Pubs and Stores Say Sunak Budget Lifeline Doesn’t Go Far Enough
(Bloomberg) -- Britain’s retail and hospitality industries, among the sectors hardest hit by the pandemic, welcomed support measures included in the U.K. budget, while expressing frustration that the government didn’t do more.
Delivering his annual budget with the country mired in a third national lockdown, Chancellor of the Exchequer Rishi Sunak extended relief from business rates -- a form of U.K. property tax -- renewed a government-funded furlough program and extended a reduction in value-added tax for hospitality and tourism.
“This announcement provides some targeted support to struggling businesses,” Helen Dickinson, chief executive officer of the British Retail Consortium, said in a statement. “However, for many retailers the devil will be in the detail.”
In his remarks, Sunak also made it clear that the government largess can’t go on indefinitely. He said the corporation tax rate will rise to 25% in 2023, from 19% now, to help repair state finances once the pandemic recedes.
Still, the relief measures bolstered shares of companies from Marks & Spencer Group Plc to pub giant JD Wetherspoon Plc on Wednesday.
At the start of the health crisis, the government announced a one-year period of relief from business rates, an exemption that was due to expire this month. The tax is a particular burden for traditional U.K. retailers, who have pushed for permanent measures to level the playing field with online merchants.
Sunak on Wednesday pledged to provide full relief from the tax through June, and a reduced rate for the subsequent nine months. Those steps don’t go as far as Scotland, which extended its relief until next March. British businesses were also disappointed last month when Sunak delayed a promised full reform of the tax until the autumn.
“The business rates system is clearly broken,” said Melanie Leech, CEO of the British Property Federation, in an emailed statement. “When temporary relief ends, the government must be ready with a new regime which best future-proofs the system as our economy continues to evolve.”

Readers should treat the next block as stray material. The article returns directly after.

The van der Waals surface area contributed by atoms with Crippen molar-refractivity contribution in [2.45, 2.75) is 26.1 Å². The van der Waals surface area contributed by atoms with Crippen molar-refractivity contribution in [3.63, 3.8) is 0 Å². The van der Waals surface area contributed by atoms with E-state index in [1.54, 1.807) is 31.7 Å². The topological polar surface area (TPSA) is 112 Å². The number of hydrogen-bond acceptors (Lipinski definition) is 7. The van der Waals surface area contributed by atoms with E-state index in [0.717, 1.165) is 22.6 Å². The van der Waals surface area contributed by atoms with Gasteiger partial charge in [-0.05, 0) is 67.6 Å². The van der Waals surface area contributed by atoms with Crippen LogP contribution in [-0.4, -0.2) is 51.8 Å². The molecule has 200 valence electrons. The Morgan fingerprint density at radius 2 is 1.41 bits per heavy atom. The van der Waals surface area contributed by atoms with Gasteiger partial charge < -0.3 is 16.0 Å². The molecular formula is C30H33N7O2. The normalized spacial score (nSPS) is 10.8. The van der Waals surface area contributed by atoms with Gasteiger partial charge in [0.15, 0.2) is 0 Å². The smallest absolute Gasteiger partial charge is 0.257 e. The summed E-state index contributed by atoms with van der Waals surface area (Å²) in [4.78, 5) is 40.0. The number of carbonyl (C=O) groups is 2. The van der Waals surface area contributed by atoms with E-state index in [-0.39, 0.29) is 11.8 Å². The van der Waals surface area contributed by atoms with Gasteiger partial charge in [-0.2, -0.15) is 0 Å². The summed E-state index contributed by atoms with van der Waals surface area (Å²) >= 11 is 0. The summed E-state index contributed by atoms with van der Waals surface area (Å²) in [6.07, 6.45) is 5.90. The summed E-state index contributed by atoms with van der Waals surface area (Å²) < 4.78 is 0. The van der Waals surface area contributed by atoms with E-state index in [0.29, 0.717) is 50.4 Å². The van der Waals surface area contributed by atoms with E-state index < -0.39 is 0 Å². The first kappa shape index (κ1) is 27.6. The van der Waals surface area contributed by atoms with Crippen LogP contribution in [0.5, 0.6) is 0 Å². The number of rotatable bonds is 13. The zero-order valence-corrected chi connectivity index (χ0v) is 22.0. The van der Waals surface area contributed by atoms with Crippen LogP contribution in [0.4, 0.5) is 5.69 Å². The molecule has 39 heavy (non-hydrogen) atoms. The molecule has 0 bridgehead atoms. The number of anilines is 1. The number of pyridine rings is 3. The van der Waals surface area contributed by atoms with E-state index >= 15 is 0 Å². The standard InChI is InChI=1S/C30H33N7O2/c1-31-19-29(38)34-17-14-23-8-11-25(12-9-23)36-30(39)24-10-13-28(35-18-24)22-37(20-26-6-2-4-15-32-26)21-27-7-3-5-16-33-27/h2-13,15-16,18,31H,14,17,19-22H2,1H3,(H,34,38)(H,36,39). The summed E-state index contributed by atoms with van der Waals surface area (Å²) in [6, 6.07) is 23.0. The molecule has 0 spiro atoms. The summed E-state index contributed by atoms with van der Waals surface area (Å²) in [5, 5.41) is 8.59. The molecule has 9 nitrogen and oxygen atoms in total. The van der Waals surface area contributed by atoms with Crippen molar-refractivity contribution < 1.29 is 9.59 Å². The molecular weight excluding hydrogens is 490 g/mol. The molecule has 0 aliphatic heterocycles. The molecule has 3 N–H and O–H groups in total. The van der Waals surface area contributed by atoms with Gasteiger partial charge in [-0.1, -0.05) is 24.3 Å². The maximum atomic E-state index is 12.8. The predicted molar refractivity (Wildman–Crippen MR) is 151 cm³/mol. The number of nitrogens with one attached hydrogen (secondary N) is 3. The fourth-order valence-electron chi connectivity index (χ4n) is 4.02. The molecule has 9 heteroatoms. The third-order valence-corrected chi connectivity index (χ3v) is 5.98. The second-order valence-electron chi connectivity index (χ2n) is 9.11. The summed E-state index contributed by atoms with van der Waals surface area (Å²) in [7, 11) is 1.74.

Still others complained that the budget hadn’t delivered enough support for major commercial centers like London and Manchester, which are missing out on tourism and business from office workers.
“London and Manchester risk losing their lead as world-class destinations to Paris and Milan,” said Jace Tyrrell, CEO of the New West End Co., which represents hundreds of retailers and businesses in London’s West End.
Lisa Hooker, consumer markets leader at PwC, noted that there was no indication of an extension to the U.K. eviction moratorium, which has been a critical measure to help the survival of shopping districts.
The Campaign for Pubs, an industry group, expressed disappointment that the measures didn’t benefit all venues equally. Pubs that generate most of their sales from alcohol won’t be helped by the extended tax cut on food and overnight accommodation, the group said.
Spur to Invest
Paul Crossman, chair of the group and a publican in York, England, added that directors of limited companies, including small pub businesses and breweries, will suffer by being excluded from income support measures.
Manufacturers in the U.K., by contrast, applauded key measures, especially the extension of the furlough program and the announcement of a tax break to incentivize investments in machinery.
Under the so-called “super deduction” policy, for the next two years when companies invest they can reduce their taxable income by 130% of the cost of that investment.
“Today’s announcement should help turbo-charge investment to ensure that those plans turn into reality in the short-term,” said Stephen Phipson, head of trade group Make UK.
One industry particularly disappointed with Sunak’s budget was aviation. Heathrow Airport, which runs the country’s biggest hub, said the announcement “ignored” the industry.
“The absence of any meaningful support from the government in the face of tough restrictions, which have ground travel to a halt, will weaken the sector and limit U.K. growth at the time it is needed most,” said John Holland-Kaye, Heathrow’s CEO, in a statement.
The British Airline Pilots Association, the country’s biggest pilots union, echoed those comments.
“There was not one word of backing for our vital sector,” said General Secretary Brian Strutton. “This is a massive slap in the face for the industry that has supported repatriations, brought in vital supplies and faced never ending changes to restrictions and rules and a total shutdown as a result of government policy.”
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